Ricky Bell: I would say that, we’re individuals but we have so much in common and the same spirit. But when we’re going through challengesI like to call them challenges, we look at it as an opportunity. It’s an opportunity for you to work, God’s plan. It’s an opportunity for you to pass the “test” so to speak. We look at each situation like “Ok, that argument or that disagreement or struggle or moment, that’s all it is. A moment. It’s a moment that can be overcome.” Any couple that’s been married, (30, 40 years), they’ve gone through every reason in the book that would give them a reason to break up and leave each other. Those things happen. It’s just a matter of looking at it like: it’s hard, it hurts, it’s frustrating but what can we do? Breaking up can be an option, but we made a decision a long time ago that we’re just gonna take that option right off of the table. When you take that off the table, it’s not an option so whatever we got to do, we do. And let’s use every resource possible that’s available to us to get through this marriageand not just when you’re going through a rough time. We’re in therapy now! We go to counseling, we go to couples’ counseling, we have individual therapists. One thing our Pastor told us when he married us, he said, “Look. You are not gonna be able to do this on your own and you don’t have to. You’re not even supposed to try to do this on your own.” It doesn’t mean that your love is weak. Or that you don’t love each other or you’re not smart enough, but by the grace of God, we stayed and made it a regular practice to treat ourselves and we’re grateful to have that. We’re grateful that we don’t have to figure it out alone. We don’t have to have all the answers. So, when you ask that, I think the best advice I could give is to reach out and not try to depend on your own understanding and knowledge or love that you have for each other. A lot of people, when they first fall in love, you hear, “Our love is so different, and so strong. And it’s not like anyone else’s love in the world! And I don’t care what ya’ll been through, we’re gonna survive this!” That’s just not the case. You have to be able to humble yourself and ask for help. It’s one of the hardest things for men to do, is to put that ego aside and say, “I don’t know what I’m doing, can you help me?”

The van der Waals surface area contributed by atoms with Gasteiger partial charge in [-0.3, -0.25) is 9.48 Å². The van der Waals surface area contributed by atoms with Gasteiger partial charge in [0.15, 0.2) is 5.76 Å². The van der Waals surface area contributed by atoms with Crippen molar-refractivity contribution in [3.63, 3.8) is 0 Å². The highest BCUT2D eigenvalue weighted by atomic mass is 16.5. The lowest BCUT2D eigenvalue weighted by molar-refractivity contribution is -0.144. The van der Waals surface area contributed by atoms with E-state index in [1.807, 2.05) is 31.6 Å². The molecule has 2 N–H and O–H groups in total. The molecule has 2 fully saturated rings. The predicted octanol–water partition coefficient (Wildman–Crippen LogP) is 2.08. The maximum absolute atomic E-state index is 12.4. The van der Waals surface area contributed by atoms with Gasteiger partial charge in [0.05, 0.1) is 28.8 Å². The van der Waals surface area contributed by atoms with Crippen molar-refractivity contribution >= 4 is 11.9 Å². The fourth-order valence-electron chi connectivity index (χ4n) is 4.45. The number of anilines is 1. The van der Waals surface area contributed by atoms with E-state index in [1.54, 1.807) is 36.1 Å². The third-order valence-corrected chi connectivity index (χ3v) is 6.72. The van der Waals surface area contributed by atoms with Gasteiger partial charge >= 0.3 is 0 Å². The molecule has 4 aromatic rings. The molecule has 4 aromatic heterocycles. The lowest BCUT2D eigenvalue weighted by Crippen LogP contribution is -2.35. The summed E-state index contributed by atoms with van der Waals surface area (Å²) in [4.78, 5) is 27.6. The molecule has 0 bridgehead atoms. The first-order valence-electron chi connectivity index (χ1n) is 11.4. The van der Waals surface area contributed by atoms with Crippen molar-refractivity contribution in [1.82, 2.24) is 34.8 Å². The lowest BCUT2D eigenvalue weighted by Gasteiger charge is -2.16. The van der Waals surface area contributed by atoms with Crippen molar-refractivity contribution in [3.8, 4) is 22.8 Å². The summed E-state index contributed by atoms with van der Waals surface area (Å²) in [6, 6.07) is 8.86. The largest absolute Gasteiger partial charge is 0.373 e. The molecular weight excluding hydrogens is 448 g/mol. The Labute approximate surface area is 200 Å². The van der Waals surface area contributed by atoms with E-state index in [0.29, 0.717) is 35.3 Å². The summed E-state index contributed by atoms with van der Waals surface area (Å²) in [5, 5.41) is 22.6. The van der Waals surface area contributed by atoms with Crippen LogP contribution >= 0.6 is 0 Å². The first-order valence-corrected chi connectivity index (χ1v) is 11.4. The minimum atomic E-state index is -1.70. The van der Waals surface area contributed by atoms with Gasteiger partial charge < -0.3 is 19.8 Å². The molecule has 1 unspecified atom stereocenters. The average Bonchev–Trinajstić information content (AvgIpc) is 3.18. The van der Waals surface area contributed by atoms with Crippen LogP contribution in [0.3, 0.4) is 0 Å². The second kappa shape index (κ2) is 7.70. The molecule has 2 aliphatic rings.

Parlé Mag:  For sure, that male ego is something else. [laughing]
Amy Bell: Right, amen!

Parlé Mag:  Amy, did you have anything else to add to that?
Amy Bell: Wow, [laughing] that’s pretty hard to follow up there Ricky.

Parlé Mag:  [Laughing] A little bit, yeah!
Amy Bell: I have to agree with Ricky. I think that advice we would give is to ask for help as well as to surround yourself with people that have been married-for a long time. If you’re married but all your friends are single, they’re probably not the people you want to reach out to for advice on staying together because they’re not with someone. As Ricky said, you constantly go through humbling yourself and forgiving. I feel like that’s something you have to accept in the beginning of a relationship, that you’re going to make a lot of mistakes and so is your partner. You have to get used to forgiving one another. Forgiveness, comes with the territory of being married. Not only do I commit to being married to you, I commit to forgive you whenever you make a mistake and not judge you for it because I know I’m not perfect either. Just knowing that you have someone that is not going to judge you. Of course, you can sometimes hurt each other without knowing it and even sometimes purposefully, but if you are willing to forgive and reach out for help, you already have a higher percentage of staying together. Most people, that I know, have broken up because they can’t get over something and they never forgave the person. And when they go to their next relationship, it’s the same pattern repeated over and over. You’re never going to meet someone that’s got it all together and is just the perfect person. You have to decide, “Ok, I’m going to deal with all your issues and you’re gonna decide to deal with mine. Are we down to forgive each other for the rest of our lives? Ok, cool, let’s go!”